The only surviving gunman from the 2008 Mumbai massacre will learn on Thursday if he is to executed for his crimes.
Judge M.L. Tahiliyani held a sentencing hearing for Mohammed Ajmal Kasab today, the day after convicting the 22-year-old Pakistani of murder and waging war against India for his role in the attacks that left 166 people dead.
Ujjwal Nikam, the public prosecutor, asked for the death penalty - which is rarely handed down in India. He described the Mumbai attacks "as the rarest of rare".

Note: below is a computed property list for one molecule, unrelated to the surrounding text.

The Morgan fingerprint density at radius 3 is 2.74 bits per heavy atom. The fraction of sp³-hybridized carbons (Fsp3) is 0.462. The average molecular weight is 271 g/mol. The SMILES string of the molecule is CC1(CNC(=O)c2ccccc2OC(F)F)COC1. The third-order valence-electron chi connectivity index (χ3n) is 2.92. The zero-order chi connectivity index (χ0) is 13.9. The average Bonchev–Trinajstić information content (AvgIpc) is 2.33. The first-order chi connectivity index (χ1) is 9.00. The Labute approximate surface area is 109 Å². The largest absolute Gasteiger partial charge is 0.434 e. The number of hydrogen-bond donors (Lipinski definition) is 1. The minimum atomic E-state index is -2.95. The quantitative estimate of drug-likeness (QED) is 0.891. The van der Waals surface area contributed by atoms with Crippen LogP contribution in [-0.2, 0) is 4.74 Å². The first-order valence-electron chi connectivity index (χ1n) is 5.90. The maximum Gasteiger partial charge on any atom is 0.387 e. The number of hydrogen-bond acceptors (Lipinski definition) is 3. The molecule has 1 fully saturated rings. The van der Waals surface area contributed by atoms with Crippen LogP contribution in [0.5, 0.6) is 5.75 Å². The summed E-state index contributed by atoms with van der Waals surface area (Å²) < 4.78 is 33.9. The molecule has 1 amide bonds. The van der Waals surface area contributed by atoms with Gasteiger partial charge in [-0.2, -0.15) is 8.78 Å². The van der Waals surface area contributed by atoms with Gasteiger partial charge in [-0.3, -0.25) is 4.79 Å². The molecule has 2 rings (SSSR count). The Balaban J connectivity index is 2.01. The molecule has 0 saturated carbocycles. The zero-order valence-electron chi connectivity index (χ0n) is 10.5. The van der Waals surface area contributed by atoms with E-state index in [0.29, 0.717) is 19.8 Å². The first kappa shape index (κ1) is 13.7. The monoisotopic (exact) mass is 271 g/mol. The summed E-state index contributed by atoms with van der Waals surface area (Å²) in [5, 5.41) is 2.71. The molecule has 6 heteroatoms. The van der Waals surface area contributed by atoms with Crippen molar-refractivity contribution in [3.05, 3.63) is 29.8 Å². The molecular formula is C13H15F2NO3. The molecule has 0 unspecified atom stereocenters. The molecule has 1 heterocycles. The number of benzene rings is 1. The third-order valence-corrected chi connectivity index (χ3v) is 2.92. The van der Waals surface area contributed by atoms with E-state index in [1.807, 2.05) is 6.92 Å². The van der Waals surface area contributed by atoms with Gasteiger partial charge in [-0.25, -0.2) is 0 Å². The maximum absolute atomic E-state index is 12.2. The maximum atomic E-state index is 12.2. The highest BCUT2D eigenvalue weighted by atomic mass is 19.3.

Defence lawyer K.P. Pawar asked for the lesser punishment of life in prison, saying Kasab acted under pressure from terrorist organisations and he was young with scope for reform and rehabilitation.
The judge said he would announce Kasab's punishment on Thursday.
Kasab can appeal both the verdict and the sentence, although it was not clear what his legal strategy would be.
India blames a Pakistan-based militant group, Lashkar-e-Taiba, for masterminding the attack. In his verdict, the judge said Kasab was a member of the group and his handlers were in Pakistan.
Death sentences are carried out by hanging in India.